“I just think you’re wasting your energy. I know Jesus means a lot to you, but you need to face reality.”
Those words are several months old now, and spoken by someone who really thought he was helping, but knowing he feels like that still cuts me.
Some days, it makes me want to give up.
And in those moments I desperately look to Scripture for something to hang on to.
Something like this:
“Blessed are those who are persecuted for righteousness’ sake, for theirs is the kingdom of heaven.” (Matthew 5:10)
That’s a beautiful promise, but as someone whose persecution is pretty light I’m really not sure if I qualify. Like, maybe you’ll get the kingdom once you’re burned at the stake or something.
But here’s where Jesus was so unbelievably kind. He doesn’t leave us to worry over what does or doesn’t count, but keeps going, and says:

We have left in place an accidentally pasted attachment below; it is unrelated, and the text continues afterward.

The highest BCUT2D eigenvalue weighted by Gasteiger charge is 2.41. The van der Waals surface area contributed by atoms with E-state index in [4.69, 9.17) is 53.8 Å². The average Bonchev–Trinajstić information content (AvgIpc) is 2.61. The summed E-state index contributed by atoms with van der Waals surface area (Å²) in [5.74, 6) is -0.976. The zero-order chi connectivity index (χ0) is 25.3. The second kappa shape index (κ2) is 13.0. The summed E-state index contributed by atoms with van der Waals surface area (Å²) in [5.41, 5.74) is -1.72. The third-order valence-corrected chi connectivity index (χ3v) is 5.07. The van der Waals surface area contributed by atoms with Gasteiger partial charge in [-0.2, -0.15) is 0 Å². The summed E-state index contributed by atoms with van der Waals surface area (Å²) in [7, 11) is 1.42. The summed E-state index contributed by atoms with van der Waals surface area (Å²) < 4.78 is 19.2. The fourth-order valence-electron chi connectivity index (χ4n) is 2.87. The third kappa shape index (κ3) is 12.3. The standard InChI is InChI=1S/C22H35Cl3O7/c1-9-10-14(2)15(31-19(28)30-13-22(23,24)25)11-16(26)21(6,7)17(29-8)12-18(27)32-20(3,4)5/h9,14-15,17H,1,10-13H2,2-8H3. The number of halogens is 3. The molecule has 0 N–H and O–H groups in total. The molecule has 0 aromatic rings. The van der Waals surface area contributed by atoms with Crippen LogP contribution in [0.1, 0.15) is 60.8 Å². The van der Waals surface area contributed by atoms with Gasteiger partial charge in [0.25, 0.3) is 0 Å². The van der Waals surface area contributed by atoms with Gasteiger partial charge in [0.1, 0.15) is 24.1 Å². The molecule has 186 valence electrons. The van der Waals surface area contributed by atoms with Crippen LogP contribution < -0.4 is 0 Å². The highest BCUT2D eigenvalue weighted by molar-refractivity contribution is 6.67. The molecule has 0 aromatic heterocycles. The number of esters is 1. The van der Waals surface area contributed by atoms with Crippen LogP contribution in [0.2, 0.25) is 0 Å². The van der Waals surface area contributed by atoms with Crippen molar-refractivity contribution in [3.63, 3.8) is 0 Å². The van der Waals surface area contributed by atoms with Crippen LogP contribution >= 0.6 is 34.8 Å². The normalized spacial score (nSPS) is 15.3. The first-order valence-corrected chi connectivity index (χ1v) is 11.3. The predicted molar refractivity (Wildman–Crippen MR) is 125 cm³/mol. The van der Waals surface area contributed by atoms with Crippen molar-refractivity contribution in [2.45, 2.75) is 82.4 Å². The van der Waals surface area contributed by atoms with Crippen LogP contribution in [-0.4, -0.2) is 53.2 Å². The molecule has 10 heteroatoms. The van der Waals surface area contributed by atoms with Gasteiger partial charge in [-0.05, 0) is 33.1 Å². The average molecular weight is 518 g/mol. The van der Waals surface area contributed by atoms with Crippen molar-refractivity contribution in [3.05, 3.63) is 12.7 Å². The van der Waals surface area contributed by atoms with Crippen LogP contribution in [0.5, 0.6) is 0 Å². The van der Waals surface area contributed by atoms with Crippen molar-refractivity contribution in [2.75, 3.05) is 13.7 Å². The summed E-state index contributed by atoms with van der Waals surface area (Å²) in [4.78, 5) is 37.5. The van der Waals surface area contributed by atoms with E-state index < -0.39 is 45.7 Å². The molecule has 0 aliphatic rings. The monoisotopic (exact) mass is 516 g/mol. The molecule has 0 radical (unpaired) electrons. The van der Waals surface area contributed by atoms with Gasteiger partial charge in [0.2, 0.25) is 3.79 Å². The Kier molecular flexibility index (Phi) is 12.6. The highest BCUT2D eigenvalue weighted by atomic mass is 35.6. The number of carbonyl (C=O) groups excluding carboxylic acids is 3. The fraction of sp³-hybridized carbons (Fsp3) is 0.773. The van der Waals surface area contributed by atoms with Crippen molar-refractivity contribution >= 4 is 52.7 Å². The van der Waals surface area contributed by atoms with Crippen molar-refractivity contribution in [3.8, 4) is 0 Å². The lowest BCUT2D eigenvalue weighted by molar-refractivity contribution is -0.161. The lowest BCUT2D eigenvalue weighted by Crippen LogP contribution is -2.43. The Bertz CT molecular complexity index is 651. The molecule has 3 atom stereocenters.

“Blessed are you when others revile you, and persecute you, and utter all kinds of evil against you falsely on my account. Rejoice and be glad, for your reward is great in heaven.”(Matthew 5:11-12)
Did you see that?
Jesus counts verbal abuse.
He cares when people hate you, and lie about you. He sees it when they think you’re crazy, or dumb. When somebody gripes you out for being a Christian he notices.
Your “light” persecution matters to God.
He isn’t waiting to for you to get beat up before you get in on this promise. There’s a great reward for you.
One of the implications is that this gives us permission to feel the pain. I don’t have to beat myself up for taking it hard when I’m disliked, while someone else was stabbed. This isn’t a suffering contest.
Does the sister facing that attack suffer more? Absolutely. Is her reward greater? I think so, and that should lead me to humility.
But that doesn’t mean I’m excluded from the kingdom.
Jesus acknowledges the pain of being griped out, yelled at, disliked, lied about, looked down on, and told to shut up.
And the reward is coming that will make it worth it.
I’m holding on to that.